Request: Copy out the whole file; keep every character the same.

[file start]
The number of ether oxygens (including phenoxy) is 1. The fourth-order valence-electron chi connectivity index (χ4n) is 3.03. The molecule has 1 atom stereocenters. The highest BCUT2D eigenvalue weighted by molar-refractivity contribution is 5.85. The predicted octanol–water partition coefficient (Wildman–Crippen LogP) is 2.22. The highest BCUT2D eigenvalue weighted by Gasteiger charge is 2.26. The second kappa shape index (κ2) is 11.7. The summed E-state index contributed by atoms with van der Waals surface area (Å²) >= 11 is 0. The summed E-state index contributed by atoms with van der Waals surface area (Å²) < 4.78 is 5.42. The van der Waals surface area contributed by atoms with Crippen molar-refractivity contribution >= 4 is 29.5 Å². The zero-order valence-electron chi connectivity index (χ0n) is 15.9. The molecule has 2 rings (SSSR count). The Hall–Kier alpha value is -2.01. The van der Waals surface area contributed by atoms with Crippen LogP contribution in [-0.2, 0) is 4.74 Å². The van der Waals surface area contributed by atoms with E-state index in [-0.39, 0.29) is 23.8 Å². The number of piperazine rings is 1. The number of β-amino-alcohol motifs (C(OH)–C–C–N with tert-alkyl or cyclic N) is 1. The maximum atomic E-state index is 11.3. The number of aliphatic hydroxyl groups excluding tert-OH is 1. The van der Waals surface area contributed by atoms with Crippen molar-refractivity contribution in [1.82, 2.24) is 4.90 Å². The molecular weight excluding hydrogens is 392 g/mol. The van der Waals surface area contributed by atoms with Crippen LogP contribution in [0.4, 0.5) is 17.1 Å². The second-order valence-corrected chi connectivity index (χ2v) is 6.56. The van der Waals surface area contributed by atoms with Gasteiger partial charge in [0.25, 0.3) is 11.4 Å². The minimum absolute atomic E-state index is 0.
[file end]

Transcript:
The number of ether oxygens (including phenoxy) is 1. The fourth-order valence-electron chi connectivity index (χ4n) is 3.03. The molecule has 1 atom stereocenters. The highest BCUT2D eigenvalue weighted by molar-refractivity contribution is 5.85. The predicted octanol–water partition coefficient (Wildman–Crippen LogP) is 2.22. The highest BCUT2D eigenvalue weighted by Gasteiger charge is 2.26. The second kappa shape index (κ2) is 11.7. The summed E-state index contributed by atoms with van der Waals surface area (Å²) >= 11 is 0. The summed E-state index contributed by atoms with van der Waals surface area (Å²) < 4.78 is 5.42. The van der Waals surface area contributed by atoms with Crippen molar-refractivity contribution >= 4 is 29.5 Å². The zero-order valence-electron chi connectivity index (χ0n) is 15.9. The molecule has 2 rings (SSSR count). The Hall–Kier alpha value is -2.01. The van der Waals surface area contributed by atoms with Crippen LogP contribution in [-0.2, 0) is 4.74 Å². The van der Waals surface area contributed by atoms with E-state index in [-0.39, 0.29) is 23.8 Å². The number of piperazine rings is 1. The number of β-amino-alcohol motifs (C(OH)–C–C–N with tert-alkyl or cyclic N) is 1. The maximum atomic E-state index is 11.3. The number of aliphatic hydroxyl groups excluding tert-OH is 1. The van der Waals surface area contributed by atoms with Crippen molar-refractivity contribution in [1.82, 2.24) is 4.90 Å². The molecular weight excluding hydrogens is 392 g/mol. The van der Waals surface area contributed by atoms with Crippen LogP contribution in [0.4, 0.5) is 17.1 Å². The second-order valence-corrected chi connectivity index (χ2v) is 6.56. The van der Waals surface area contributed by atoms with Gasteiger partial charge in [0.25, 0.3) is 11.4 Å². The minimum absolute atomic E-state index is 0.